sketch runs differently on ATTINY than ATMEGA

Hi there, I am working on running a sketch written for arduino on an ATTINY85v. Thanks to the help from Coding Badly in my previous thread, I was able to transfer the sketch to the ATTINY85v successfully. http://arduino.cc/forum/index.php?topic=108797.new;topicseen#new

My issue though is that the sketch does not do what it is supposed to do at all. I have 3 LED’s hooked up to physical pins 4,5,and 6 of the ATTINY, and yet only one of the LED’s light up, and it just either stays on all the time or it blinks. I thought that I was using code that was compatible with the ATTINY, but maybe I have overlooked something. I tried different MHz speeds for the ATTINY and still no luck.

Any idea why this is not working properly on an ATTINY?
some of the arrays have been removed due to exceeding the word limit for posts

long lastTime = 0;
const int RPIN = 0;
const int GPIN =1;
const int BPIN =4;
const int SWITCHPIN = 2;
int countArray[] = {200,125,200,18,23,72,8};
int maxSwitch = 9;
int currentPlace = 0;
int count = 0;
boolean pressed = false;


boolean rArray0[] = {0,0,0,0,0,0,0,0,0,0,0,0,0,0,0,0,0,0};
boolean gArray0[] = {0,0,0,0,0,0,0,0,0,0,0,0,0,0,0,0,0,0};
boolean bArray0[] = {255,255,255,255,100,100,100,100,100,255,255,255,255,100,100,100,100,100};
int hArray0[] = {0,50,50,50,50,50,50,50,50,50,50,50,50,50,50,50,50,50};


/*omit
boolean rArray5[] = {1,0,1,0,1,1,1,1,0,1,0,1,1,1};
boolean gArray5[] = {1,1,1,0,1,0,1,1,1,1,0,1,0,1};
boolean bArray5[] = {1,0,1,1,1,0,1,1,0,1,1,1,0,1};
int hArray5[] = {34,34,34,34,34,34,34,34,34,34,34,34,34,34};  
*/

/* omit
boolean rArray7[] = {1,0,0,1,0,0,1,0,0,1,0,0,1,0,0,1,0,0};
boolean gArray7[] = {0,0,1,0,0,1,0,0,1,0,0,1,0,0,1,0,0,1};
boolean bArray7[] = {0,1,0,0,1,0,0,1,0,0,1,0,0,1,0,0,1,0};
int hArray7[] = {75,75,75,75,75,75,75,75,75,75,75,75,75,75,75,75,75,75};  
*/

boolean rArray3[] = {127,0,0,100,0,0,127,0,0,100,0,0,127,0,0,100,0,0};
boolean gArray3[] = {0,0,127,0,0,100,0,0,127,0,0,100,0,0,127,0,0,100};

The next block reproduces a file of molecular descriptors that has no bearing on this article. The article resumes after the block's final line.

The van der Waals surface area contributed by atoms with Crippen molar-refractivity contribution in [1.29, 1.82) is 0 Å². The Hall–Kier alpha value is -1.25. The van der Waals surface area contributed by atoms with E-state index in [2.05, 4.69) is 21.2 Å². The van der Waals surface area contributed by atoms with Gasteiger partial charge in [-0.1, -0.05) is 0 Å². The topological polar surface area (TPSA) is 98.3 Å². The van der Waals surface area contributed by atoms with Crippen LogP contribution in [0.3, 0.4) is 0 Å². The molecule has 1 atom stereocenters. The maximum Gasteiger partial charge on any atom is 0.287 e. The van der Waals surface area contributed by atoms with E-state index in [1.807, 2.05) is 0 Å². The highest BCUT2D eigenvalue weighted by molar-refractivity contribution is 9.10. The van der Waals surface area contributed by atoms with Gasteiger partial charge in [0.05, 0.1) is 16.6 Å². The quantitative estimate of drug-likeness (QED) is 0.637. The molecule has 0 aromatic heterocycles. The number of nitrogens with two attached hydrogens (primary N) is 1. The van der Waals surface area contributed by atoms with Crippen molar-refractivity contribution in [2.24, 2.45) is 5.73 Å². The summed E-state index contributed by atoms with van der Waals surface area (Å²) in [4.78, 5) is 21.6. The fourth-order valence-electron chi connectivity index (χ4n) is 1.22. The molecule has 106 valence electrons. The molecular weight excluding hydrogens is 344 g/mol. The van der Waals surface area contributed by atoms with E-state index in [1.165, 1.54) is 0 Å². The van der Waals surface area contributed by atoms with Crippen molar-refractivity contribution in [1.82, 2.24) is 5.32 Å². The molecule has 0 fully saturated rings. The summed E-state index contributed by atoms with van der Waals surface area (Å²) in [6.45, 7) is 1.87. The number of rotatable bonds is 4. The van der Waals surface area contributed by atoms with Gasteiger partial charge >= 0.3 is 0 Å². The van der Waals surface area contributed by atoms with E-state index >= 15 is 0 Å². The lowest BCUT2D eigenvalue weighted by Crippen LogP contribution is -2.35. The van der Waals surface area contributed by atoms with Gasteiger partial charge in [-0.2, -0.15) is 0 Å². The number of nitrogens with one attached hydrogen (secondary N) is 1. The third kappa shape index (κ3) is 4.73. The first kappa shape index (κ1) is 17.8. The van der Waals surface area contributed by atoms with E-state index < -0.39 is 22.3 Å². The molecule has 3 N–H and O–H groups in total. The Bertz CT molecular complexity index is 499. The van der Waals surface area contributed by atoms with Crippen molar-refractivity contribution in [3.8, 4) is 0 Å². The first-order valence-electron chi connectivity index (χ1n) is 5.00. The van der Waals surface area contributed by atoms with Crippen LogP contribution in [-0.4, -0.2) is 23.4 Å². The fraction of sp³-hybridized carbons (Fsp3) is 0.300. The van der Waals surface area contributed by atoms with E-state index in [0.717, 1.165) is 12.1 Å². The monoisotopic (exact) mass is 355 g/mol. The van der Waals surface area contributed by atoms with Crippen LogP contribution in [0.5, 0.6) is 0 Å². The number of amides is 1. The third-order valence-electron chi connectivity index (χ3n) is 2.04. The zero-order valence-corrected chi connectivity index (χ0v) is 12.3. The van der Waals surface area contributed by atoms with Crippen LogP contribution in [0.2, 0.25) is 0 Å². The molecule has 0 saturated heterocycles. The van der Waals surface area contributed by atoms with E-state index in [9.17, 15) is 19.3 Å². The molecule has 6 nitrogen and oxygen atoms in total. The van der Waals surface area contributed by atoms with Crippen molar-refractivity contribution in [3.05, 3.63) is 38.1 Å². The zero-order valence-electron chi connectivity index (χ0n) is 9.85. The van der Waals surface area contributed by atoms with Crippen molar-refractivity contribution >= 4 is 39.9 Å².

boolean bArray3[] = {0,127,0,0,100,0,0,127,0,0,100,0,0,127,0,0,100,0};
int hArray3[] = {25,25,25,25,25,25,25,25,25,25,25,25,25,25,25,25,25,25};  

boolean rArray4[] = {0,127,0,100,100,100,0,0,0,100,100,0,0,127,0,0,127,0,100,100,100,0,100};
boolean gArray4[] = {0,0,127,100,0,0,100,100,0,127,0,100,100,0,100,100,100,100,100,0,100,100,100};
boolean bArray4[] = {100,100,100,0,127,0,0,100,100,100,100,0,100,100,0,127,0,127,0,100,100,0,127};
int hArray4[] = {20,50,25,20,25,25,30,50,20,20,50,32,25,20,35,50,30,25,30,25,20,30,50};

boolean rArray5[] = {100,0,0,100,0,0,100,0,0,100,0,0,100,0,0,100,0,0,100,0,0,100,0,0,100,0,0,100,0,0,100,0,0,100,0,0,100,0,0,100,0,0,100,0,0,100,0,0,100,0,0,100,0,0,100,0,0,100,0,0,100,0,0,100,0,0,100,0,0,100,0,0};
boolean gArray5[] = {0,0,100,0,0,100,0,0,100,0,0,100,0,0,100,0,0,100,0,0,100,0,0,100,0,0,100,0,0,100,0,0,100,0,0,100,0,0,100,0,0,100,0,0,100,0,0,100,0,0,100,0,0,100,0,0,100,0,0,100,0,0,100,0,0,100,0,0,100,0,0,100};
boolean bArray5[] = {0,100,0,0,100,0,0,100,0,0,100,0,0,100,0,0,100,0,0,100,0,0,100,0,0,100,0,0,100,0,0,100,0,0,100,0,0,100,0,0,100,0,0,100,0,0,100,0,0,100,0,0,100,0,0,100,0,0,100,0,0,100,0,0,100,0,0,100,0,0,100,0};
int hArray5[] = {0,250,250,250,250,250,250,250,250,250,250,250,25,25,25,25,25,25,25,25,25,25,25,25,25,25,25,25,25,25,25,25,25,25,25,25,25,25,25,25,25,25,25,25,25,25,25,25,25,25,25,25,25,25,25,25,25,25,25,25,25,25,25,25,25,25,25,25,25,25,25,25,25};  


boolean rArray6[] = {100,127,0,0,0,100,0,127,100,0};
boolean gArray6[] = {0,0,0,100,127,0,0,100,0,0};
boolean bArray6[] = {100,0,127,0,100,0,127,0,100,127};
int hArray6[] = {500,500,500,500,500,500,500,500};

//boolean mRArray[] = {rArray1[],rArray2[]};    1+10+10+11=32 array0      
//boolean mGArray[] = {gArray1[],gArray2[]};
//boolean mBArray[] = {bArray1[],bArray2[]};




void setup(){
  Serial.begin(9600);
  pinMode(RPIN,OUTPUT);
  pinMode(GPIN,OUTPUT);
  pinMode(BPIN,OUTPUT);
  pinMode(SWITCHPIN,INPUT);
 // pinMode(SPEEDPOT,INPUT);
}



void checkBtn(){
 boolean switcher = digitalRead(SWITCHPIN);
 if(!pressed && switcher){
  pressed = true;
  currentPlace++;
  count = 0;
  lastTime = millis();
 }
 if(pressed && !switcher){
   pressed = false;
 }
}



void loop(){
 checkBtn();
  

  if(lastTime == 0){
  lastTime = millis();
 }
 
 //POTvalue = analogRead(SPEEDPOT);
 
/////////////////////////////////